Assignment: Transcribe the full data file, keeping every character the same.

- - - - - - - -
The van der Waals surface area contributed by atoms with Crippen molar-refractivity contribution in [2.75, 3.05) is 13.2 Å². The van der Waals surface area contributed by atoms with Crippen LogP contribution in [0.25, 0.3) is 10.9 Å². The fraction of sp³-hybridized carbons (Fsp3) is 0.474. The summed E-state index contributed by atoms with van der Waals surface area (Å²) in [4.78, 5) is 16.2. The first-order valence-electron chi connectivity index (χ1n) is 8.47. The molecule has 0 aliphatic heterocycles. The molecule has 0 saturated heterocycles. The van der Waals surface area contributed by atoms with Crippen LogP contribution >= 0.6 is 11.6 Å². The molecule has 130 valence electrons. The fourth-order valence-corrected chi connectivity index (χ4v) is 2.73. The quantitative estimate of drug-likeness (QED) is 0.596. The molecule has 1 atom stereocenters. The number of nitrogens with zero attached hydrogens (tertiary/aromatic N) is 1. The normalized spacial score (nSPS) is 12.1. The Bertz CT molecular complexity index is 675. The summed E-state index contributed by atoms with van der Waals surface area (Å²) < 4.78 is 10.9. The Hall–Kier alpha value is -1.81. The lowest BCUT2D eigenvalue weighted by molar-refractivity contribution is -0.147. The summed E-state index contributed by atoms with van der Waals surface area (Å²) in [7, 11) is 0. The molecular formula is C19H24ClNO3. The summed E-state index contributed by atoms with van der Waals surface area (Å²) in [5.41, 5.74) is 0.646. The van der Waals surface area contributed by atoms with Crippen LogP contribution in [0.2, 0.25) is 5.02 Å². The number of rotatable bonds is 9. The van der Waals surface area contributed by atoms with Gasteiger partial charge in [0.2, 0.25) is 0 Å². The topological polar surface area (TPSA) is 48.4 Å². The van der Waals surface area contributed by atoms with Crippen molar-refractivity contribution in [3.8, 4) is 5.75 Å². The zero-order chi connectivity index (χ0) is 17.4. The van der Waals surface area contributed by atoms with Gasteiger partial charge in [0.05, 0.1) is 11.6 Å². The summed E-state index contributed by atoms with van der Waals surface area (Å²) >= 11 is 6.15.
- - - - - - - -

The van der Waals surface area contributed by atoms with Crippen molar-refractivity contribution in [2.75, 3.05) is 13.2 Å². The van der Waals surface area contributed by atoms with Crippen LogP contribution in [0.25, 0.3) is 10.9 Å². The fraction of sp³-hybridized carbons (Fsp3) is 0.474. The summed E-state index contributed by atoms with van der Waals surface area (Å²) in [4.78, 5) is 16.2. The first-order valence-electron chi connectivity index (χ1n) is 8.47. The molecule has 0 aliphatic heterocycles. The molecule has 0 saturated heterocycles. The van der Waals surface area contributed by atoms with Crippen LogP contribution >= 0.6 is 11.6 Å². The molecule has 130 valence electrons. The fourth-order valence-corrected chi connectivity index (χ4v) is 2.73. The quantitative estimate of drug-likeness (QED) is 0.596. The molecule has 1 atom stereocenters. The number of nitrogens with zero attached hydrogens (tertiary/aromatic N) is 1. The normalized spacial score (nSPS) is 12.1. The Bertz CT molecular complexity index is 675. The summed E-state index contributed by atoms with van der Waals surface area (Å²) < 4.78 is 10.9. The Hall–Kier alpha value is -1.81. The lowest BCUT2D eigenvalue weighted by molar-refractivity contribution is -0.147. The summed E-state index contributed by atoms with van der Waals surface area (Å²) in [7, 11) is 0. The molecular formula is C19H24ClNO3. The summed E-state index contributed by atoms with van der Waals surface area (Å²) in [5.41, 5.74) is 0.646. The van der Waals surface area contributed by atoms with Crippen LogP contribution in [0.2, 0.25) is 5.02 Å². The number of rotatable bonds is 9. The van der Waals surface area contributed by atoms with Gasteiger partial charge in [0.2, 0.25) is 0 Å². The topological polar surface area (TPSA) is 48.4 Å². The van der Waals surface area contributed by atoms with Crippen molar-refractivity contribution in [3.8, 4) is 5.75 Å². The zero-order chi connectivity index (χ0) is 17.4. The van der Waals surface area contributed by atoms with Gasteiger partial charge in [0.05, 0.1) is 11.6 Å². The summed E-state index contributed by atoms with van der Waals surface area (Å²) >= 11 is 6.15.